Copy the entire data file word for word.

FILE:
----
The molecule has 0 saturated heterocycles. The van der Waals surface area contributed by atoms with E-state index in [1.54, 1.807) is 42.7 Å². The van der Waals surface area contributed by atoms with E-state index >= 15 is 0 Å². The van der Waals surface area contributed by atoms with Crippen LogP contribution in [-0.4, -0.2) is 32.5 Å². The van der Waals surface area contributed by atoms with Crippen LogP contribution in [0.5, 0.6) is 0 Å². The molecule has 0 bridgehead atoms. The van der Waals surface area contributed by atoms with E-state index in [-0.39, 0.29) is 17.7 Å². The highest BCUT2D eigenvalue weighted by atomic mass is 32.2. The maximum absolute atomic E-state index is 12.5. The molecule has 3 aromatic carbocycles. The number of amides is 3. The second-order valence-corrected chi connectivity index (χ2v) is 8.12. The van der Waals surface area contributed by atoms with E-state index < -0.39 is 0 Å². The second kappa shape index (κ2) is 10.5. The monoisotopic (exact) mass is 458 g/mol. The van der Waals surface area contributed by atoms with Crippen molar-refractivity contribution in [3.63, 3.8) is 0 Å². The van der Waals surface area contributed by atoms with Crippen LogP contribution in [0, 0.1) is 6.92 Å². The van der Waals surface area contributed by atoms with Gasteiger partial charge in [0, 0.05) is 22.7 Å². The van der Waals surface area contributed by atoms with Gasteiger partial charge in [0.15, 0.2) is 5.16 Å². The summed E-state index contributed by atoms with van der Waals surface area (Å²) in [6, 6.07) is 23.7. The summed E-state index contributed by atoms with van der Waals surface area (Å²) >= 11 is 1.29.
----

The molecule has 0 saturated heterocycles. The van der Waals surface area contributed by atoms with E-state index in [1.54, 1.807) is 42.7 Å². The van der Waals surface area contributed by atoms with E-state index >= 15 is 0 Å². The van der Waals surface area contributed by atoms with Crippen LogP contribution in [-0.4, -0.2) is 32.5 Å². The van der Waals surface area contributed by atoms with Crippen LogP contribution in [0.5, 0.6) is 0 Å². The molecule has 0 bridgehead atoms. The van der Waals surface area contributed by atoms with E-state index in [-0.39, 0.29) is 17.7 Å². The highest BCUT2D eigenvalue weighted by atomic mass is 32.2. The maximum absolute atomic E-state index is 12.5. The molecule has 3 aromatic carbocycles. The number of amides is 3. The second-order valence-corrected chi connectivity index (χ2v) is 8.12. The van der Waals surface area contributed by atoms with E-state index < -0.39 is 0 Å². The second kappa shape index (κ2) is 10.5. The monoisotopic (exact) mass is 458 g/mol. The van der Waals surface area contributed by atoms with Crippen molar-refractivity contribution in [3.63, 3.8) is 0 Å². The van der Waals surface area contributed by atoms with Crippen LogP contribution in [0, 0.1) is 6.92 Å². The van der Waals surface area contributed by atoms with Gasteiger partial charge in [0, 0.05) is 22.7 Å². The van der Waals surface area contributed by atoms with Gasteiger partial charge in [0.15, 0.2) is 5.16 Å². The summed E-state index contributed by atoms with van der Waals surface area (Å²) in [6, 6.07) is 23.7. The summed E-state index contributed by atoms with van der Waals surface area (Å²) >= 11 is 1.29.